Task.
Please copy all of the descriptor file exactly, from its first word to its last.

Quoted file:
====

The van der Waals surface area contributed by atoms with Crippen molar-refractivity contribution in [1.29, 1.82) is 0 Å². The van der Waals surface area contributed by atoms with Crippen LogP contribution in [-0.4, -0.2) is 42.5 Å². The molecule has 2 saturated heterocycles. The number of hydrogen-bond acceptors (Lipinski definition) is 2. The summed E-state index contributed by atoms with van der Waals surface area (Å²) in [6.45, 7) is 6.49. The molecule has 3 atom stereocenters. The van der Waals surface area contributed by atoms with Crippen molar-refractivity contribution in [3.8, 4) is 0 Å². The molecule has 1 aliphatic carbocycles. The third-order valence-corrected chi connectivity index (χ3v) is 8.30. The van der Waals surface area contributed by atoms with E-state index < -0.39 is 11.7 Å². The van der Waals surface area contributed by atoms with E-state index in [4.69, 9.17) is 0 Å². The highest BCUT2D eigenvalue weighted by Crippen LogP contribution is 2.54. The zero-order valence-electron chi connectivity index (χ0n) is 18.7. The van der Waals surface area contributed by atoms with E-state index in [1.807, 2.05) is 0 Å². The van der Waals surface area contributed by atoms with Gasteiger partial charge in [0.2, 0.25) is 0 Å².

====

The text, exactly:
The van der Waals surface area contributed by atoms with Crippen molar-refractivity contribution in [1.29, 1.82) is 0 Å². The van der Waals surface area contributed by atoms with Crippen LogP contribution in [-0.4, -0.2) is 42.5 Å². The molecule has 2 saturated heterocycles. The number of hydrogen-bond acceptors (Lipinski definition) is 2. The summed E-state index contributed by atoms with van der Waals surface area (Å²) in [6.45, 7) is 6.49. The molecule has 3 atom stereocenters. The van der Waals surface area contributed by atoms with Crippen molar-refractivity contribution in [3.8, 4) is 0 Å². The molecule has 1 aliphatic carbocycles. The third-order valence-corrected chi connectivity index (χ3v) is 8.30. The van der Waals surface area contributed by atoms with E-state index < -0.39 is 11.7 Å². The van der Waals surface area contributed by atoms with E-state index in [4.69, 9.17) is 0 Å². The highest BCUT2D eigenvalue weighted by Crippen LogP contribution is 2.54. The zero-order valence-electron chi connectivity index (χ0n) is 18.7. The van der Waals surface area contributed by atoms with E-state index in [1.807, 2.05) is 0 Å². The van der Waals surface area contributed by atoms with Gasteiger partial charge in [0.2, 0.25) is 0 Å².